Asynchronous queue for machine learning jobs





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MLQ, a queue for ML jobs

MLQ is a job queueing system, and framework for workers to process queued jobs, providing an easy way to offload long running jobs to other computers.

You've got an ML model and want to deploy it. Meaning that, you have a web app and want users to be able to re-train the model, and that takes a long time. Or perhaps even inference takes a long time. Long, relative to the responsiveness users expect from webapps, meaning, not immediate.

You can't do this stuff direct from your Flask app, because it would lock up the app and not scale beyond a couple of users.

The solution is to enqueue the user's request, and until then, show the user some loading screen, or tell them to check back in a few minutes. The ML stuff happens in the background, in a separate process, or perhaps on a different machine. When it's done, the user is notified (maybe via websockets; maybe their browser is polling at intervals).

Or perhaps your company has a limited resource, such as GPUs, and you need a solution for employees to access them from Jupyter one-by-one.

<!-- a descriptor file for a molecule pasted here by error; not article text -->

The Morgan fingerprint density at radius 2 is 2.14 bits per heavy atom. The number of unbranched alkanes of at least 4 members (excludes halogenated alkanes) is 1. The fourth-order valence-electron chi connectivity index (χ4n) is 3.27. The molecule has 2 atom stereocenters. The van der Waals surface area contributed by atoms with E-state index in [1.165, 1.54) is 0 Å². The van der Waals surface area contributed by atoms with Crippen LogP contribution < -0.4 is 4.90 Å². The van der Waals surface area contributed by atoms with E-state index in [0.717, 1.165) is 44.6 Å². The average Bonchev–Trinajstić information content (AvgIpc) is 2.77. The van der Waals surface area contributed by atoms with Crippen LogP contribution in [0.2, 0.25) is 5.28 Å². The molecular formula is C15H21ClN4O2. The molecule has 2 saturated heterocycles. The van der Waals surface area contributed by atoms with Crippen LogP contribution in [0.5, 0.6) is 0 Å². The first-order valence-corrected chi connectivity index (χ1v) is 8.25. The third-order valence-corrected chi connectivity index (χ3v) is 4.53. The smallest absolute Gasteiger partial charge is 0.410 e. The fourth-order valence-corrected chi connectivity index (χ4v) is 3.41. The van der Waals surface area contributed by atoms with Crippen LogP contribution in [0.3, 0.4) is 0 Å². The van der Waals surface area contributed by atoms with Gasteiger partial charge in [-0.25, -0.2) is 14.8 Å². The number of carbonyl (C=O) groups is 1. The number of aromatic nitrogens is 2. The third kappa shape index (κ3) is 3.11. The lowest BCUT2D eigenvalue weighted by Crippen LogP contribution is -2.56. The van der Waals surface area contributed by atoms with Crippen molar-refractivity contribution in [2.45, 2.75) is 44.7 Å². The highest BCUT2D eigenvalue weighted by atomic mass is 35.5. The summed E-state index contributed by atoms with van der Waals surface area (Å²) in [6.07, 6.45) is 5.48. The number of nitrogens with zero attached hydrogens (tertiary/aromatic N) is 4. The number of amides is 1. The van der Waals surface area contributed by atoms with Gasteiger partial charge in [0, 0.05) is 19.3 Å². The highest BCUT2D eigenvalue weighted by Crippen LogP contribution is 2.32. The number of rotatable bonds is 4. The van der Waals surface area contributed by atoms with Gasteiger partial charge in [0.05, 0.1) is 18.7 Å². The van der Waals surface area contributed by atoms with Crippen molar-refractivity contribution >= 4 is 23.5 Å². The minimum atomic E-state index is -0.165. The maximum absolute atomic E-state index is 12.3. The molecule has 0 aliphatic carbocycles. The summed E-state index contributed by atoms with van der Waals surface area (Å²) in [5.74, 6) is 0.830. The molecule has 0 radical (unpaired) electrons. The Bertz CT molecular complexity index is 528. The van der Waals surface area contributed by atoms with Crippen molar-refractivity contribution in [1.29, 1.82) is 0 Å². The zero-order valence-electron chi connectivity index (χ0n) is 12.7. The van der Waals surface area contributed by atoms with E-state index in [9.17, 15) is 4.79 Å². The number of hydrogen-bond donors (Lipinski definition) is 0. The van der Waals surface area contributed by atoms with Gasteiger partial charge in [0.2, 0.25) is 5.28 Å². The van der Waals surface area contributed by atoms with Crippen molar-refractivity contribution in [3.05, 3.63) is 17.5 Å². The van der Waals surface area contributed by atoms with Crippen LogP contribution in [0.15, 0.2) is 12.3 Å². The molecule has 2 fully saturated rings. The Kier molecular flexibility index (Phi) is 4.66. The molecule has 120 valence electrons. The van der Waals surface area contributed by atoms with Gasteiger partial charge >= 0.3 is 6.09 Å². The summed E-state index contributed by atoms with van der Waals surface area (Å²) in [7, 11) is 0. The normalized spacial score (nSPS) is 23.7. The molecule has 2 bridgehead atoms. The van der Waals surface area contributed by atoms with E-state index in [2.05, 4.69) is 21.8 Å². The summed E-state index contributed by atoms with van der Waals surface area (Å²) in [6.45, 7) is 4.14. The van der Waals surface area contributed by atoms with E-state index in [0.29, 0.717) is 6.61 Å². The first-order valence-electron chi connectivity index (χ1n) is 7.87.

MLQ is designed to provide a performant, reliable, and most of all easy to use, queue and workers to solve the above common problems.

It's in Python 3.6+, is built on asyncio, and uses Redis as a queue backend.


pip install mlq


You need access to a running Redis instance, for example apt install redis-server will get you one at localhost:6379, otherwise there is AWS's Elasticache and many other options.

Quick Start

This assumes: you have a web app with a Python backend. For a complete example, see here. In brief:

import time
from mlq.queue import MLQ

# Create MLQ: namespace, redis host, redis port, redis db
mlq = MLQ('example_app', 'localhost', 6379, 0)

job_id ={'my_data': 1234})
result = None
while not result:
    job = mlq.get_job(job_id)
    result = job['result']

Then, of course you need a worker, or many workers, processing the job. Somewhere else (another terminal, a screen session, another machine, etc):

import asyncio
from mlq.queue import MLQ